Canadian Govt Settles Lawsuits with Seafarers Union

Image Courtesy: SIUC

The Government of Canada has settled the pending lawsuits filed by the Seafarers’ International Union of Canada (SIUC) alleging systematic breaches of the Temporary Foreign Worker Program (TFWP).

The SIUC filed 42 lawsuits in 2015 saying that, instead of providing Canadian seafarers with the opportunity to work, and in violation of the TFWP, the Government of Canada was systematically issuing work permits to the non-Canadian crew members of hundreds of foreign ships engaged in shipping in Canadian waters.

SIUC said that it had found evidence that some of these temporary foreign workers made as little as $2.41 per hour while working in Canada, when they should have been paid the Canadian prevailing wage. In July 2016, the SIU filed an additional 13 lawsuits with similar allegations.

In July 2016, the Government of Canada admitted that it improperly issued work permits to the foreign crew members of the New England, a Marshall Islands flagged oil tanker that engaged in shipping in Canada. The Federal Court granted SIUC’s judicial review applications and set aside 11 work permits for the crew of the New England.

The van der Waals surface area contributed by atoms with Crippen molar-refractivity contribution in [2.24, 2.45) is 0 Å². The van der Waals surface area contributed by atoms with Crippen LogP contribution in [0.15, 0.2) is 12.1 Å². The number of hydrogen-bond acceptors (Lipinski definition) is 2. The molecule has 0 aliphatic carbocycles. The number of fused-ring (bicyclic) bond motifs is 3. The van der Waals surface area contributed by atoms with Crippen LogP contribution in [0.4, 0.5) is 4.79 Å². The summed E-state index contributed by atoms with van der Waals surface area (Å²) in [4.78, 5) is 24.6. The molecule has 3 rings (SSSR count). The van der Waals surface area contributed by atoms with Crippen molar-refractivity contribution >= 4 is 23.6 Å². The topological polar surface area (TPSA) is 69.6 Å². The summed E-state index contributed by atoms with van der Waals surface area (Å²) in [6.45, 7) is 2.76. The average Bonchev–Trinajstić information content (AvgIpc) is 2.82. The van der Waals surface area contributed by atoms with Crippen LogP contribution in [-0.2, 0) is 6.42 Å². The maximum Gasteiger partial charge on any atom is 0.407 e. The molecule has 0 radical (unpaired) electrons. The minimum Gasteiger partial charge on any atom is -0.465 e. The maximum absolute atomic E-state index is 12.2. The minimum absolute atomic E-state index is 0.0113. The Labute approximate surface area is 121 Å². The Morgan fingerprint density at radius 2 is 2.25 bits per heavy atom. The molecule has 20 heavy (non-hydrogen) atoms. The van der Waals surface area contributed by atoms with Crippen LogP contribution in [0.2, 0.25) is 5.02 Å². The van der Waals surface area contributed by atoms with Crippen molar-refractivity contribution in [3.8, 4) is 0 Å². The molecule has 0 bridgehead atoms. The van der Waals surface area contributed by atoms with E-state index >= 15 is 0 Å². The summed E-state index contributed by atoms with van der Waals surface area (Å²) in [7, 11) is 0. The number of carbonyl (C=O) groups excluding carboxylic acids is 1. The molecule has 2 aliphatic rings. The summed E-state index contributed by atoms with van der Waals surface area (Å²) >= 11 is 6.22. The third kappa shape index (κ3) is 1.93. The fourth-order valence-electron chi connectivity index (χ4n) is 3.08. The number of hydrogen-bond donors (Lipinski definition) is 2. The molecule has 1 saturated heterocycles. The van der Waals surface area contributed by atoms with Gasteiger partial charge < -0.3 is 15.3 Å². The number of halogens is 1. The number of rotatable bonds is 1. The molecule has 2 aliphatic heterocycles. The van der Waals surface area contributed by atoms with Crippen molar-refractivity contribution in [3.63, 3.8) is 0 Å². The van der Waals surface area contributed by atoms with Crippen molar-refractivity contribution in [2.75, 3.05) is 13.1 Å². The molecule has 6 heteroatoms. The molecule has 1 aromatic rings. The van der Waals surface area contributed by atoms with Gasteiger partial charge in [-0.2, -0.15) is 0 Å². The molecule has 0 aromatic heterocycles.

Canadian Federal Court had been set to hear arguments in dozens of lawsuits filed by SIUC against the Government of Canada as of next week, however, the case has now been resolved with the union accepting a last-minute settlement offer put forward by the government.

In addition, the union added that it had also reached a settlement of the remaining outstanding 44 lawsuits with Employment and Social Development Canada (ESDC).

The terms of the settlement include full review of ESDC’s TFWP policies and procedures in relation to TFWP on foreign-flagged vessels engaged in Canadian domestic shipping and investigations into the SIUC’s allegations that seafarers admitted to work in Canada as temporary foreign workers are not being paid the proper Canadian prevailing wage.

 “After 18 months of litigation, I am very happy to see the government finally agree to what we sought all along – enforcement and a review of the rules with the full participation of the SIU Canada,” SIUC President James Given said.

 “We are confident that the terms of the settlement will lead to hundreds of jobs for Canadian seafarers who are qualified and available to crew marine vessels of all sizes and types.”

 

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